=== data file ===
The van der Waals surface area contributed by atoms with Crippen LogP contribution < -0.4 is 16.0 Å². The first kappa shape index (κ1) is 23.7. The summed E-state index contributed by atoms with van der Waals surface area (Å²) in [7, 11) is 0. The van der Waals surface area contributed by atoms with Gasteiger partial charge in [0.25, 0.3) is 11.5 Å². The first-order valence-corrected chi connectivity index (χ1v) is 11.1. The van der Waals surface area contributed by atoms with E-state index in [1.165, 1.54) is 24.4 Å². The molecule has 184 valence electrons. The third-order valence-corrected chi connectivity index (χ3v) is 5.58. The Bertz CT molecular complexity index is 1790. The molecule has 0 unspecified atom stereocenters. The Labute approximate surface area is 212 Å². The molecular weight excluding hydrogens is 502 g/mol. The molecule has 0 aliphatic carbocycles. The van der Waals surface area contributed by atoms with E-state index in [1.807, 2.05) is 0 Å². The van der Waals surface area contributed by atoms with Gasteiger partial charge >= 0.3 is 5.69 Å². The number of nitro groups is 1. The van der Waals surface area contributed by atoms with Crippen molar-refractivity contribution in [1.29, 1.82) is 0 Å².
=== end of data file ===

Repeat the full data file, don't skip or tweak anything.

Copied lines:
The van der Waals surface area contributed by atoms with Crippen LogP contribution < -0.4 is 16.0 Å². The first kappa shape index (κ1) is 23.7. The summed E-state index contributed by atoms with van der Waals surface area (Å²) in [7, 11) is 0. The van der Waals surface area contributed by atoms with Gasteiger partial charge in [0.25, 0.3) is 11.5 Å². The first-order valence-corrected chi connectivity index (χ1v) is 11.1. The van der Waals surface area contributed by atoms with E-state index in [1.165, 1.54) is 24.4 Å². The molecule has 184 valence electrons. The third-order valence-corrected chi connectivity index (χ3v) is 5.58. The Bertz CT molecular complexity index is 1790. The molecule has 0 unspecified atom stereocenters. The Labute approximate surface area is 212 Å². The molecular weight excluding hydrogens is 502 g/mol. The molecule has 0 aliphatic carbocycles. The van der Waals surface area contributed by atoms with E-state index in [1.807, 2.05) is 0 Å². The van der Waals surface area contributed by atoms with Gasteiger partial charge >= 0.3 is 5.69 Å². The number of nitro groups is 1. The van der Waals surface area contributed by atoms with Crippen molar-refractivity contribution in [1.29, 1.82) is 0 Å².